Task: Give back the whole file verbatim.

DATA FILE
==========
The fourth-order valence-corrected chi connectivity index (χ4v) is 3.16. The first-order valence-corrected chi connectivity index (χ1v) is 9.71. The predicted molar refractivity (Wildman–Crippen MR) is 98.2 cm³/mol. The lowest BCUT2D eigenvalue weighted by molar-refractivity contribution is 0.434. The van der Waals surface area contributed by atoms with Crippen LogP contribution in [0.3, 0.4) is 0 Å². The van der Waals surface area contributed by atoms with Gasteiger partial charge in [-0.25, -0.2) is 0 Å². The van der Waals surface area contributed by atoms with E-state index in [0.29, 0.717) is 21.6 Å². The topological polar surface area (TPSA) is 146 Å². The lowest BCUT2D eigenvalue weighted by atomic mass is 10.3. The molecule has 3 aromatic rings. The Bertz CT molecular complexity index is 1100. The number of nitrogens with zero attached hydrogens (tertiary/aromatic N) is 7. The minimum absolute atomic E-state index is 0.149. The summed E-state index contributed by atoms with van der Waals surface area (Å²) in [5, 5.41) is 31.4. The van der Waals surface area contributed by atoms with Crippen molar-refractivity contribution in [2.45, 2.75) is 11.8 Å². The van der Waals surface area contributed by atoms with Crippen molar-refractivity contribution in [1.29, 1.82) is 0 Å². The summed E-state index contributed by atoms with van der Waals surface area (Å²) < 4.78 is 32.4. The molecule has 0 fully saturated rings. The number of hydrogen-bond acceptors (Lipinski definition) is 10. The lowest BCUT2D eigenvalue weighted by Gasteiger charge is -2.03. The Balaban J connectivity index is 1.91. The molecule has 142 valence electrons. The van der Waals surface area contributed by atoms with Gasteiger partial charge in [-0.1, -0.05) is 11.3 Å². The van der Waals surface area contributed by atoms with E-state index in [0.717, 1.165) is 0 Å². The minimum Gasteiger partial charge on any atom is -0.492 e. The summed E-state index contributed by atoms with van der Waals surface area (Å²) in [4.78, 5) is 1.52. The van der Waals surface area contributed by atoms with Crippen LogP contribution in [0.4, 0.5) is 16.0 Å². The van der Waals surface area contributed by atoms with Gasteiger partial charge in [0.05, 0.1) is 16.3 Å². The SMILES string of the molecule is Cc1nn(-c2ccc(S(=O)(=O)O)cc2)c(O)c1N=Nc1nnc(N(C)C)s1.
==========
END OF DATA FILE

The fourth-order valence-corrected chi connectivity index (χ4v) is 3.16. The first-order valence-corrected chi connectivity index (χ1v) is 9.71. The predicted molar refractivity (Wildman–Crippen MR) is 98.2 cm³/mol. The lowest BCUT2D eigenvalue weighted by molar-refractivity contribution is 0.434. The van der Waals surface area contributed by atoms with Crippen LogP contribution in [0.3, 0.4) is 0 Å². The van der Waals surface area contributed by atoms with Gasteiger partial charge in [-0.25, -0.2) is 0 Å². The van der Waals surface area contributed by atoms with E-state index in [0.29, 0.717) is 21.6 Å². The topological polar surface area (TPSA) is 146 Å². The lowest BCUT2D eigenvalue weighted by atomic mass is 10.3. The molecule has 3 aromatic rings. The Bertz CT molecular complexity index is 1100. The number of nitrogens with zero attached hydrogens (tertiary/aromatic N) is 7. The minimum absolute atomic E-state index is 0.149. The summed E-state index contributed by atoms with van der Waals surface area (Å²) in [5, 5.41) is 31.4. The van der Waals surface area contributed by atoms with Crippen molar-refractivity contribution in [2.45, 2.75) is 11.8 Å². The van der Waals surface area contributed by atoms with Crippen molar-refractivity contribution in [1.29, 1.82) is 0 Å². The summed E-state index contributed by atoms with van der Waals surface area (Å²) < 4.78 is 32.4. The molecule has 0 fully saturated rings. The number of hydrogen-bond acceptors (Lipinski definition) is 10. The lowest BCUT2D eigenvalue weighted by Gasteiger charge is -2.03. The Balaban J connectivity index is 1.91. The molecule has 142 valence electrons. The van der Waals surface area contributed by atoms with Gasteiger partial charge in [-0.1, -0.05) is 11.3 Å². The van der Waals surface area contributed by atoms with E-state index in [0.717, 1.165) is 0 Å². The minimum Gasteiger partial charge on any atom is -0.492 e. The summed E-state index contributed by atoms with van der Waals surface area (Å²) in [4.78, 5) is 1.52. The van der Waals surface area contributed by atoms with Crippen LogP contribution in [0.4, 0.5) is 16.0 Å². The van der Waals surface area contributed by atoms with Gasteiger partial charge in [0.05, 0.1) is 16.3 Å². The SMILES string of the molecule is Cc1nn(-c2ccc(S(=O)(=O)O)cc2)c(O)c1N=Nc1nnc(N(C)C)s1.